Trees make way for CM's herbal garden dream.
Following media reports and protests by environmentalists, the Uttarakhand Forest Development Corporation ( UFDC), which had undertaken the work for the forest department, stopped felling trees last week.
As many as 246 trees were to be chopped to make space for the 5.4-- hectare herbal garden in the Lachhiwala reserve forest.
The area selected for the garden is home to several species of trees, including kher , semal , kukat , shisam , silver oak and kanju . Of the 140 trees felled by the UFDC, some were more than 70 years old. The forest department has, however, claimed the trees were ' past their prime' and not of rare species.
On Friday morning, the Dehradun district forest office had ordered the Lachhiwala range officer to stop the felling of trees.
The forest department claims it had taken prior permission for cutting the trees. Chief conservator of Garhwal DVS Khatti said: " The Dehradun forest office obtained permission for felling the trees from the chief conservator of forests ( working plan), who is the competent authority in the matter." Unhappy with the decision, Citizens for Green Doon ( a local environmental group) submitted a memorandum to Uttarakhand's principal chief conservator of forests, RBS Rawat. They Trees make way for CM's herbal garden dream demanded the felling of trees be stopped immediately and that a garden be developed without felling trees.
Clarifying the department's stand, district forest officer Meenakshi Joshi said: " The land was an abandoned nursery of the forest department. We plan to develop a herbal garden and a plantation training centre for self- help groups there. About 250 trees have been marked for felling under the project." The project had long been in the pipeline. The forest department had even built the boundary wall for the proposed garden. On Friday, after the cutting was stopped, the felled trees were taken to the Raiwala depot of the department.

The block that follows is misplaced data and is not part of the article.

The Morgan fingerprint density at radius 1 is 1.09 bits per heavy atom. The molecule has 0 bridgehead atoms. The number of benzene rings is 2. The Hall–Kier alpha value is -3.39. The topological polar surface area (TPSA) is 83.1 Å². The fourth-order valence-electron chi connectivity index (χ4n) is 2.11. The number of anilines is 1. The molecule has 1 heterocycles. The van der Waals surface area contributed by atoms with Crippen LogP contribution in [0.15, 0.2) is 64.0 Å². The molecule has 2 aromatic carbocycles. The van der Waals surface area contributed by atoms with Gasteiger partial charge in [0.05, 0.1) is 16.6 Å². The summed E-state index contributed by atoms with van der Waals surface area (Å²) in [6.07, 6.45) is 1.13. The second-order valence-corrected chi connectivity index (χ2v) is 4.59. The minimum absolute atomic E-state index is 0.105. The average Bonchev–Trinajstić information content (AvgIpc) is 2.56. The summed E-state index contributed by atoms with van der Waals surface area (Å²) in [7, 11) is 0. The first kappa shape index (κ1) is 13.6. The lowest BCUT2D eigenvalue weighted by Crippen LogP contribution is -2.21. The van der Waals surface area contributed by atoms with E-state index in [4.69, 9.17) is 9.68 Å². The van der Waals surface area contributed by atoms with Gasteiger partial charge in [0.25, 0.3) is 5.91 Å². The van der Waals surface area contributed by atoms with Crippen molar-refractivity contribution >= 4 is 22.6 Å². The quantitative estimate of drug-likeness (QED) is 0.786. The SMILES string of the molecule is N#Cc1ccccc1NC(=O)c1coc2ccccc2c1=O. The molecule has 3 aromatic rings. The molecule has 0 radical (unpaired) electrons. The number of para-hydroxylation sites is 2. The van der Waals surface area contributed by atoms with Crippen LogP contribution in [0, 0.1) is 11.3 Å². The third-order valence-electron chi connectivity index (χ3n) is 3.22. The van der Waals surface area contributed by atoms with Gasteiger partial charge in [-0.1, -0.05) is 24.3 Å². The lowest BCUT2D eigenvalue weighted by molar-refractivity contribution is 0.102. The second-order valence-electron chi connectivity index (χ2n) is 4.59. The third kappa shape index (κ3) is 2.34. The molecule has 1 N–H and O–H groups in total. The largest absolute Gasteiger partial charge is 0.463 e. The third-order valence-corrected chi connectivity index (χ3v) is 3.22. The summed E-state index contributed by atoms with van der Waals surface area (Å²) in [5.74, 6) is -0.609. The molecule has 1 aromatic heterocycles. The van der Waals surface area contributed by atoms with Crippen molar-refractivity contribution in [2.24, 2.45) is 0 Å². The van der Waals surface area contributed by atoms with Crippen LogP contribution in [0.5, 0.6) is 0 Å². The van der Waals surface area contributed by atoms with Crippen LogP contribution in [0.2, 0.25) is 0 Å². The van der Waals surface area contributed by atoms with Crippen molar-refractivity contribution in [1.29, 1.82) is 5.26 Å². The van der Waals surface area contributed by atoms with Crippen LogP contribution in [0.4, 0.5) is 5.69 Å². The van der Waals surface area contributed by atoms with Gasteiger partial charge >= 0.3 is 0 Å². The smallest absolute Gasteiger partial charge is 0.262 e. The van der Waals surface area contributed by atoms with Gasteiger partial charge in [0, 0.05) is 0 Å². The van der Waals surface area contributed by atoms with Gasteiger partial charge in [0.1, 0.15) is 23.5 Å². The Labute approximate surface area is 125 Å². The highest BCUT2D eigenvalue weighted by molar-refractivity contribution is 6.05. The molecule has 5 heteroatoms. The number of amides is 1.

The project was also criticised for lack of viability. In the past, the forest department set up a herbal garden at Muni-- ki-- Reti in Rishikesh. The garden, named after Dr Sushila Tiwari, the late wife of ex-- chief minister N. D. Tiwari, has so far failed miserably to become economically viable.
Given the failure of Muni-- ki -- Reti, it is unclear why the forest department thought of developing a similar garden.
Despite the non-- viability of herbal gardens, the state government plans to develop more of them, including one in each district. Dehradun already has one such garden in Rishikesh.
Lachhiwala is a popular picnic spot in Dehradun.
Tourists visit the site for its natural beauty. The streams passing through the forest are also used for swimming by tourists. It is an especially big draw in summer.
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